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As a principal dancer for the American Ballet Theatre, touring is de rigueur for Misty Copeland. But with performances currently on the back burner, she and her husband, Olu Evans, are finally getting a chance to properly settle into the prewar Manhattan apartment they bought two years ago, and which she describes as having “a little funkiness and a little glamour.”

After releasing Bunheads, her children’s book, in 2020, Copeland, 38, is now working on two more books, while also partnering with LG Signature (she’s an avid cook) and luxury watch company Breitling to shine a light on global causes and redefine what it means to be a strong woman.

Until the new dance and travel season takes off, here are five of Copeland’s favorite home items keeping her cozy and content while staying put.


“As a young Black couple, it’s really important for us to support Black artists. Ndidi Emefiele is a young Nigerian artist who my husband and I discovered about five years ago. We just fell in love with this piece.”


“This photo of me and Raven Wilkinson, who was a mentor of mine, sits on the center island of my dressing room. Raven was a ballerina in the 1950s and the first Black woman to dance for the ballet, Russe de Monte Carlo. She’s been a role model and, incredibly, we became really close friends. She passed away two years ago, but she means everything to me.”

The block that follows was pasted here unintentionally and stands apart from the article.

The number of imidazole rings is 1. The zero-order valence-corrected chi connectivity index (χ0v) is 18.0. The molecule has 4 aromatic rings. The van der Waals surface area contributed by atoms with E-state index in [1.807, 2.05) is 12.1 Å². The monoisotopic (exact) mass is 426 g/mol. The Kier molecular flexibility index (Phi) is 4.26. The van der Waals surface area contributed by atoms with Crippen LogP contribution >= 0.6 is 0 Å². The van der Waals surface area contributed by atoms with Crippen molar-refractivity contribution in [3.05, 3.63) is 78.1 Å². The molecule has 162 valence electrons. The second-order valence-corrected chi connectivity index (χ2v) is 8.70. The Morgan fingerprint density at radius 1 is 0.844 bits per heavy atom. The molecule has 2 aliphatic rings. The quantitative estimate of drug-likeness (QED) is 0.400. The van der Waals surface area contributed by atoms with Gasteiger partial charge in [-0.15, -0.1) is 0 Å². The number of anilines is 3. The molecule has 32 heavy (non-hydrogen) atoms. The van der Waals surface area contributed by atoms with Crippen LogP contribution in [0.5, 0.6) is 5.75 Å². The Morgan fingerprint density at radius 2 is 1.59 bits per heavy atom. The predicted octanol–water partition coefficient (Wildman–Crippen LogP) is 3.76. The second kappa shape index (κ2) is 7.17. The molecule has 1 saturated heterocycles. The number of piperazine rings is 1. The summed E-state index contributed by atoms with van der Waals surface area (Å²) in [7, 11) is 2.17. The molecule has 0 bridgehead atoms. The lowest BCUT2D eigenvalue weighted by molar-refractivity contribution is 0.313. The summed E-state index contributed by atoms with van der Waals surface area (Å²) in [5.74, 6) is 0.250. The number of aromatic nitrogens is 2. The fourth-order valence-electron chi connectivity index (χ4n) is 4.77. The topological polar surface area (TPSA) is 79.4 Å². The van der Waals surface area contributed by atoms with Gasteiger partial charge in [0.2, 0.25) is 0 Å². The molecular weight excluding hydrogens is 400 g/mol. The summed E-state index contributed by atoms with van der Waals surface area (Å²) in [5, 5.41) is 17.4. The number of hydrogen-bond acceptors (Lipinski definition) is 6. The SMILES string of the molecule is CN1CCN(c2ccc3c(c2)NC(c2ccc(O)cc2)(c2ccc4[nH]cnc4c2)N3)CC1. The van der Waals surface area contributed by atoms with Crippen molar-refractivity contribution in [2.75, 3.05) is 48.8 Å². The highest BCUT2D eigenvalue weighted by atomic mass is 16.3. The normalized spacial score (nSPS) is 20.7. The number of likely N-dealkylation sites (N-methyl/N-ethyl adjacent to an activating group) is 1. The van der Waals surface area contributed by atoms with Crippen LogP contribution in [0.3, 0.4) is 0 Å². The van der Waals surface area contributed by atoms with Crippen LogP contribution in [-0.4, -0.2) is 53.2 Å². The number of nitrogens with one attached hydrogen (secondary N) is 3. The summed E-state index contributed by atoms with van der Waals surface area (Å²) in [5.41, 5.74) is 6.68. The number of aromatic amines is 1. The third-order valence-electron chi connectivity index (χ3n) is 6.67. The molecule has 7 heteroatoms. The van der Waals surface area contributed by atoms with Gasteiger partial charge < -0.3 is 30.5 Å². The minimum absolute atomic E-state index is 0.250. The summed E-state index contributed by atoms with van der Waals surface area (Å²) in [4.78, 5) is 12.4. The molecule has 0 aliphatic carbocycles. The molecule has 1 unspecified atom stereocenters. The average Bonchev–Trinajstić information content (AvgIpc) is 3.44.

“If you look closely, there are places in the frame that have been broken and put back together. I think that’s my favorite part about it. The designer we worked with, Brigette Romanek, found it. Her sense of style is unbelievable. I really liked the subtle pink, gold, and cream tones.”


“I’m a huge cook and baker. So, to have a range like this—I had never had one my whole time in New York City—is amazing. Now I can bake things at different temperatures, for different times, and there’s a center attachment for grilling. It does so many things and it really makes me step outside of my comfort zone, which has been especially great during this time.”


“In the ballet world, costumes are everything and the history of 18th- and early 19th-century costuming is so relevant. The photographs are just stunning, and the book recounts the history of and evolution of costumes.”